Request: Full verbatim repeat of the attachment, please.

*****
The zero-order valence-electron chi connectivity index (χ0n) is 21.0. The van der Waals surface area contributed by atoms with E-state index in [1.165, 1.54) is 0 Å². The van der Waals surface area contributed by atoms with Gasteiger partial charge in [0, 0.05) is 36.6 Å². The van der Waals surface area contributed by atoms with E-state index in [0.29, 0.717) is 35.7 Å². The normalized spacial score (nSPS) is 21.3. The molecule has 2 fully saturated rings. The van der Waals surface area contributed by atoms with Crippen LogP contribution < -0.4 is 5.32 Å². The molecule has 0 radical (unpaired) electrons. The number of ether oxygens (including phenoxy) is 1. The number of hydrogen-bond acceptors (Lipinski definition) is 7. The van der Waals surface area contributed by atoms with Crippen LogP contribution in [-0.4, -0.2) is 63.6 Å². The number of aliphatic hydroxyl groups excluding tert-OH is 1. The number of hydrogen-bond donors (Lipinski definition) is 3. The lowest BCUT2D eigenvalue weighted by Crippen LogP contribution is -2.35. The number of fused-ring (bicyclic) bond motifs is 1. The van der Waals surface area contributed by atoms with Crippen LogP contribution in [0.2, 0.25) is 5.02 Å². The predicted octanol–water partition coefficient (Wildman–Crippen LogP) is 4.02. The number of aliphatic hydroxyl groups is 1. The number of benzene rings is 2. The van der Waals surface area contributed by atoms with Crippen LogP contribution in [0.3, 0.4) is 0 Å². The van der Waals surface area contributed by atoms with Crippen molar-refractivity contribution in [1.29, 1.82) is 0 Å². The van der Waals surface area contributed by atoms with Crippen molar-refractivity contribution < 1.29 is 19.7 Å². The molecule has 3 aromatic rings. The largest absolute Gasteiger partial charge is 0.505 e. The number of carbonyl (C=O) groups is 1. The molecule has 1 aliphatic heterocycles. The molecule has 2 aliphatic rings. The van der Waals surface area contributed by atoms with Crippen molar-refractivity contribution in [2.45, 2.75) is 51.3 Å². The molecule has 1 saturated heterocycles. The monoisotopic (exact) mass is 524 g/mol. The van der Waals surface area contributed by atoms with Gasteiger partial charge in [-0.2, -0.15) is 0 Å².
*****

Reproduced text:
The zero-order valence-electron chi connectivity index (χ0n) is 21.0. The van der Waals surface area contributed by atoms with E-state index in [1.165, 1.54) is 0 Å². The van der Waals surface area contributed by atoms with Gasteiger partial charge in [0, 0.05) is 36.6 Å². The van der Waals surface area contributed by atoms with E-state index in [0.29, 0.717) is 35.7 Å². The normalized spacial score (nSPS) is 21.3. The molecule has 2 fully saturated rings. The van der Waals surface area contributed by atoms with Crippen LogP contribution < -0.4 is 5.32 Å². The molecule has 0 radical (unpaired) electrons. The number of ether oxygens (including phenoxy) is 1. The number of hydrogen-bond acceptors (Lipinski definition) is 7. The van der Waals surface area contributed by atoms with Crippen LogP contribution in [-0.4, -0.2) is 63.6 Å². The number of aliphatic hydroxyl groups excluding tert-OH is 1. The number of hydrogen-bond donors (Lipinski definition) is 3. The lowest BCUT2D eigenvalue weighted by Crippen LogP contribution is -2.35. The number of fused-ring (bicyclic) bond motifs is 1. The van der Waals surface area contributed by atoms with Crippen LogP contribution in [0.2, 0.25) is 5.02 Å². The predicted octanol–water partition coefficient (Wildman–Crippen LogP) is 4.02. The number of aliphatic hydroxyl groups is 1. The number of benzene rings is 2. The van der Waals surface area contributed by atoms with Crippen LogP contribution in [0.3, 0.4) is 0 Å². The van der Waals surface area contributed by atoms with Crippen molar-refractivity contribution in [1.29, 1.82) is 0 Å². The van der Waals surface area contributed by atoms with Crippen molar-refractivity contribution < 1.29 is 19.7 Å². The molecule has 3 aromatic rings. The largest absolute Gasteiger partial charge is 0.505 e. The number of carbonyl (C=O) groups is 1. The molecule has 1 aliphatic heterocycles. The molecule has 2 aliphatic rings. The van der Waals surface area contributed by atoms with Crippen molar-refractivity contribution in [2.45, 2.75) is 51.3 Å². The molecule has 1 saturated heterocycles. The monoisotopic (exact) mass is 524 g/mol. The van der Waals surface area contributed by atoms with Gasteiger partial charge in [-0.2, -0.15) is 0 Å².